After a stereotatic and a core biopsy I just found out that I have papillary carcenoma and DCIS. I have an appointment next week with a breast surgeon where I will find out what treatments along with surgery, are best for me. From what I was told (just a brief phone conversation) papillary carcenoma is very rare but also slow-growing and very treatable. Do both of these types of cancer usually happen together or are they 2 separate issues? Also it is possilbe to have a lumpectory and then radiation and hormone treatment or is the usual course of treatment mastectomy, then radiation. I also think she said that they do not think this has spread to lymph nodes. Do you know anyone who has had this type of cancer? Hearing that I have cancer is was a shock and I may have not clearly heard everything that was told to me so are there any questions that I should call back with?
The breast surgeon will likely be able to give you information about whether these are two separate issues, or related, in your particular case.
DCIS is a common, very early stage of cancer (by some it even considered "precancer"), while as you mentioned, papillary carcinoma is quite rare. Here is a link to a previous thread regarding papillary carcinoma, which confirms the information you were given about it:
Mastectomy is usually required only if atypical cells, or malignant cells, are widely dispersed in the breast, or if the woman has smaller breasts and the amount of tissue that would have to be removed in a lumpectomy would result in unacceptable cosmetic results. Otherwise, the choice between mastectomy and lumpectomy is usually a matter of pt. preference. Lumpectomy with radiation has been found in many research studies to be as effective (or even more effective, in some cases) than mastectomy in terms of long-term prognosis. Surgery and radiation are local txs, that deal with any atypical or malignant cells in the affected breast.
Chemo is usually required only if the cancer cells are very aggressive (Grade 3), the cancer is large, and, esp., if there is lymph node involvement. Chemo is a systemic tx, that is intended to kill any malignant cells, including "microinvasions" (tiny groups of cells too small to be detected) that may have gotten loose in the body through the blood or lymph systems.
Unless there are certain burning questions that are making you very anxious, rather than call back, I think you'd probably do better to make a list of any questions you have, and take them with you to the consultation with the breast surgeon next week. It is often helpful to take someone and/or a recording device with you, because is difficult to hear and absorb everything in such a stressful situation...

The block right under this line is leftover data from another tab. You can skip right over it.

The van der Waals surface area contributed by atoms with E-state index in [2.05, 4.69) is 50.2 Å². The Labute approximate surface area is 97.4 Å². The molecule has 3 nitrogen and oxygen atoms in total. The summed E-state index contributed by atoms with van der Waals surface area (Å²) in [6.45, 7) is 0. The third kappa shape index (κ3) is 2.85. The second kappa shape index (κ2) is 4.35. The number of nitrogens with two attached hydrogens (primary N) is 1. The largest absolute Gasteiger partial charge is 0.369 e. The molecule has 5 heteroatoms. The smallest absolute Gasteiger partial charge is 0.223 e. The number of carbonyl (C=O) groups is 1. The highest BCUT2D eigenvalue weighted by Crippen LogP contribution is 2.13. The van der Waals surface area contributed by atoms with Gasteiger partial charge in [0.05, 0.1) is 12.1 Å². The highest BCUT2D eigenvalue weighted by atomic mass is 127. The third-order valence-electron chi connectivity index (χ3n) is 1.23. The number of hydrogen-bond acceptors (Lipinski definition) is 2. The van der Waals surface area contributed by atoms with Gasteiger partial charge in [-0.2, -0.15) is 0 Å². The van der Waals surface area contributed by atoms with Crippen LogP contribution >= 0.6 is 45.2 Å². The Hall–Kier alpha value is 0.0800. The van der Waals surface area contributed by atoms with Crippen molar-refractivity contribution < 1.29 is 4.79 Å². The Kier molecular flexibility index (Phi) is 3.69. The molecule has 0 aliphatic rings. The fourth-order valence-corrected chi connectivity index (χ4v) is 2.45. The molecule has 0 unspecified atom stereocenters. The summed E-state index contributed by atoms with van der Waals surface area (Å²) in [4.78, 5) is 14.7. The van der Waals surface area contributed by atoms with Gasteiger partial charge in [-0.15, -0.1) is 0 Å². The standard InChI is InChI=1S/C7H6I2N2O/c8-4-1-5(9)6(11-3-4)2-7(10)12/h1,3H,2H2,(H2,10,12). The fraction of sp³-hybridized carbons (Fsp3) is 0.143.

Please keep us posted on how things are going--we care!
Hello Blue Butterfly
Just wanted to let you know that I had the lumpectomy and sentinel node biopsy 2 days ago after first having pre-op bracket localization and nuclear sentinel node mapping. I came home the same day and am actually feeling quite well. I did not speak to the surgeon after the surgery but she told my family that everything went well. She was able to remove both the DCIS and the papillary carcinoma in 2.5 inch incision because they were actually quite close together. She did say that she removed 2 lymph nodes instead of the one that was planned but did not give a reason why. She also said something about a pathology report in connection with the lymph nodes but I thought with a sentinel node biopsy they would be able to tell if there is cancer in the first lymph node while I was still in surgery. The incision for the node removal is about 2.5 inches rather than the 1 inch that was originally explained to me. Do you think this is anything to worry about (that the cancer was in the first node)? I have an appointment with the dr. next wed after she receives the pathology report.
I'm glad to hear you are feeling well follwing your lumpectomy!
Here is a brief description of the Sentinel Node Procedure: "The surgeon will use a hand-held probe to find the lymph nodes that contain the most radioactive dye. In that location, your surgeon will make a small curved incision, and look for the lymph nodes that have been stained with blue dye. Only one to three nodes will be removed, unless many more are stained. These nodes are sent to the pathology department, where they are examined for metastasis and micrometatasis."
As you can see, even though it is called "Sentinel Node," it is not uncommon to remove 2 or even 3nodes. Therefore, I would suggest that you not upset yourself by trying to "mind-read" what this might possibly mean about your results, and wait as calmly as possible (not easy, I know!) for the actual results next week.
I'll be thinking of you and hoping for a negative report.